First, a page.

https://www.ncbi.nlm.nih.gov/pmc/articles/PMC4887467/

There's some information that seems to conflict between varying results with different experiments, but it certainly makes me think, "Just how much choice do I have in something where I think I have a choice in something? If I feel like I've made a choice, but my brain has already prepared my neurons ahead of time for that decision, am I really just more likely to do one thing than another? And then think I made it consciously?"

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Does free will exist?
(10-30-2019, 06:52 AM)Logisch Wrote: Something I considered a while ago that kind of fucked my brain was some of the experiments that have been done on the subject of "free will" vs how the brain tends to do things.  

There was an experiment done where people were told to check out a clock and press a button and then enter in when they had the urge to make a decision.  What they found was that even though the person would put down "this is when i had the urge to make decision xyz", they found the brain had already began to prepare seconds before something actually happened.

See my post #347 on page 14 for a review of a book by philosopher Alfred Mele addressing free will.  Here is the relevant part:

The neuroscientific studies most often cited to support the idea that all decisions are unconscious are the experiments of Benjamin Libet, Chun Siong Soon, and other similar work.  In such experiments, scientists recorded the readiness potential for certain decisions as happening a split second or sometimes several seconds before the subjects’ conscious awareness that any decision had been made, and could predict with 60% to 80% accuracy, depending on the study, what the decision would be just on the basis of the potential.  (However, Libet did believe that once we become aware, we have a split second to veto our decision.  As someone put it, “Libet believed that although we don’t have free will, we do have free won’t.”)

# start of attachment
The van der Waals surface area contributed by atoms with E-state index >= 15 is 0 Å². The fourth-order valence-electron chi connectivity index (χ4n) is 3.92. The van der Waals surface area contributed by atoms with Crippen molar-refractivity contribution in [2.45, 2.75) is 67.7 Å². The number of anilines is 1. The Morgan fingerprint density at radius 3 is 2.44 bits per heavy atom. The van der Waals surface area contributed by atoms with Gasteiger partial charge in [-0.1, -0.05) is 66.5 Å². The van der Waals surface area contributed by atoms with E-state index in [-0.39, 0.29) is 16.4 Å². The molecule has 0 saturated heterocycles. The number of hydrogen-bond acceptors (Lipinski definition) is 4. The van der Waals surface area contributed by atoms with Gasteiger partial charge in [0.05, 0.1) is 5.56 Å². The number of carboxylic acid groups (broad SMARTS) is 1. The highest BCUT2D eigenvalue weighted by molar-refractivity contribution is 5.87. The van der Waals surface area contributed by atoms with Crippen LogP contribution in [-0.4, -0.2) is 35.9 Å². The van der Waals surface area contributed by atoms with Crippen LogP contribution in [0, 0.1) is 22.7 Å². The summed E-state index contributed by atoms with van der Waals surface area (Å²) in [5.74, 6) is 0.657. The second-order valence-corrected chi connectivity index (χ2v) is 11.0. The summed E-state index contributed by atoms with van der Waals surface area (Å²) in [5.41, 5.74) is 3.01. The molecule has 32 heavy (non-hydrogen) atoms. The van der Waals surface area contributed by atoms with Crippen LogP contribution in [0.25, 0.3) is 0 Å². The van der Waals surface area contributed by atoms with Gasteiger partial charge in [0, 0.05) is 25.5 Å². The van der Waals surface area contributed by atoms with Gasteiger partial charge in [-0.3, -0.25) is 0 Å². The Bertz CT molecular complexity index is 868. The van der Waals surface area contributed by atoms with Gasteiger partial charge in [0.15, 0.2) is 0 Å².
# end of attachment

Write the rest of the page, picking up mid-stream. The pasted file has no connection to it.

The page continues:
Do these studies prove free will doesn’t exist?  No they don’t, for several reasons:
1) Why should we think that a decision was made when the EEG rise began rather than a short time later, especially if no decision has yet been physically made?  This rise may show a bias toward making a certain decision rather than a final decision, and biases don’t rule out free will.  Acting on urges is separate from the urges themselves because we don’t act on all our urges.  In other words, the real decision could have been exactly when reported.
2) Libet and others have suggested we can generalize such findings to all varieties of decision-making, but it’s a huge leap to such a generalized conclusion.  The experiments cited specifically gave directions to flex a wrist or push a button without consciously thinking about when to do it, to be spontaneous. This can’t by design tell you that all your decisions are made unconsciously.   “If we want to know whether conscious reasoning ever plays a role in producing decisions, we shouldn’t restrict our attention to situations in which people are instructed not to think about what to do.”  There’s no reason for conscious reasoning about which moment to pick, since there’s no particular reason to pick one over another.  When we do reason consciously, it’s a lot less arbitrary.  So the experimental conditions were not similar to situations in which consciousness is involved.
3) More philosophically, there’s a question of what is consciousness.  Consciousness and self-consciousness about consciousness may be two separate things.  We can’t clearly say that the EEG rise was unconscious.  Self-consciousness may simply be slower.
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Does free will exist?
I need to go read this. Good discussion.